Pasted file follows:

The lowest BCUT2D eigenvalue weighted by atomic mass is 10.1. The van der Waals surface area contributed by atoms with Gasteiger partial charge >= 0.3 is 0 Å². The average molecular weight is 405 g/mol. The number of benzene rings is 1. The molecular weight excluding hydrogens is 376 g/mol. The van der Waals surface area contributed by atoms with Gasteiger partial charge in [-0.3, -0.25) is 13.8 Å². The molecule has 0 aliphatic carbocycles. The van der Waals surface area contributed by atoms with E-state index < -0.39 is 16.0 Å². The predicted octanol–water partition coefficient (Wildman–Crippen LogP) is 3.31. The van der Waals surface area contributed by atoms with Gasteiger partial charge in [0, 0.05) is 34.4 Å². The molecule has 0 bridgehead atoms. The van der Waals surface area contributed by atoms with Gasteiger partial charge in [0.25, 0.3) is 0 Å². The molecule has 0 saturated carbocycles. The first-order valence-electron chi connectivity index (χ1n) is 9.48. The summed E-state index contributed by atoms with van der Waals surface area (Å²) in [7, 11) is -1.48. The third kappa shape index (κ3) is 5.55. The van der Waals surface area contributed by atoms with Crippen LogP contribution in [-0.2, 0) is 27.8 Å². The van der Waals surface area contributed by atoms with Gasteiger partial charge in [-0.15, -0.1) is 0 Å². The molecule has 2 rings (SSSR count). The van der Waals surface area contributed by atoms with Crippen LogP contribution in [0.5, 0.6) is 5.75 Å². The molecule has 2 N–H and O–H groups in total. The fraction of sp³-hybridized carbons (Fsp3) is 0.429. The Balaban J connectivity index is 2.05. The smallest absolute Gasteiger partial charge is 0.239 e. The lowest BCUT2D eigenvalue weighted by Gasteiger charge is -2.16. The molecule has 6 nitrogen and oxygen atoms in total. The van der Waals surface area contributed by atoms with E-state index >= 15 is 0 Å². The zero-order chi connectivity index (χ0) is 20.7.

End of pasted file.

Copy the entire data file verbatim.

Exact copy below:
The lowest BCUT2D eigenvalue weighted by atomic mass is 10.1. The van der Waals surface area contributed by atoms with Gasteiger partial charge >= 0.3 is 0 Å². The average molecular weight is 405 g/mol. The number of benzene rings is 1. The molecular weight excluding hydrogens is 376 g/mol. The van der Waals surface area contributed by atoms with Gasteiger partial charge in [-0.3, -0.25) is 13.8 Å². The molecule has 0 aliphatic carbocycles. The van der Waals surface area contributed by atoms with E-state index < -0.39 is 16.0 Å². The predicted octanol–water partition coefficient (Wildman–Crippen LogP) is 3.31. The van der Waals surface area contributed by atoms with Gasteiger partial charge in [0, 0.05) is 34.4 Å². The molecule has 0 bridgehead atoms. The van der Waals surface area contributed by atoms with Gasteiger partial charge in [0.25, 0.3) is 0 Å². The molecule has 0 saturated carbocycles. The first-order valence-electron chi connectivity index (χ1n) is 9.48. The summed E-state index contributed by atoms with van der Waals surface area (Å²) in [7, 11) is -1.48. The third kappa shape index (κ3) is 5.55. The van der Waals surface area contributed by atoms with Crippen LogP contribution in [-0.2, 0) is 27.8 Å². The van der Waals surface area contributed by atoms with Gasteiger partial charge in [-0.15, -0.1) is 0 Å². The molecule has 2 rings (SSSR count). The van der Waals surface area contributed by atoms with Crippen LogP contribution in [0.5, 0.6) is 5.75 Å². The molecule has 2 N–H and O–H groups in total. The fraction of sp³-hybridized carbons (Fsp3) is 0.429. The Balaban J connectivity index is 2.05. The smallest absolute Gasteiger partial charge is 0.239 e. The lowest BCUT2D eigenvalue weighted by Gasteiger charge is -2.16. The molecule has 6 nitrogen and oxygen atoms in total. The van der Waals surface area contributed by atoms with E-state index >= 15 is 0 Å². The zero-order chi connectivity index (χ0) is 20.7.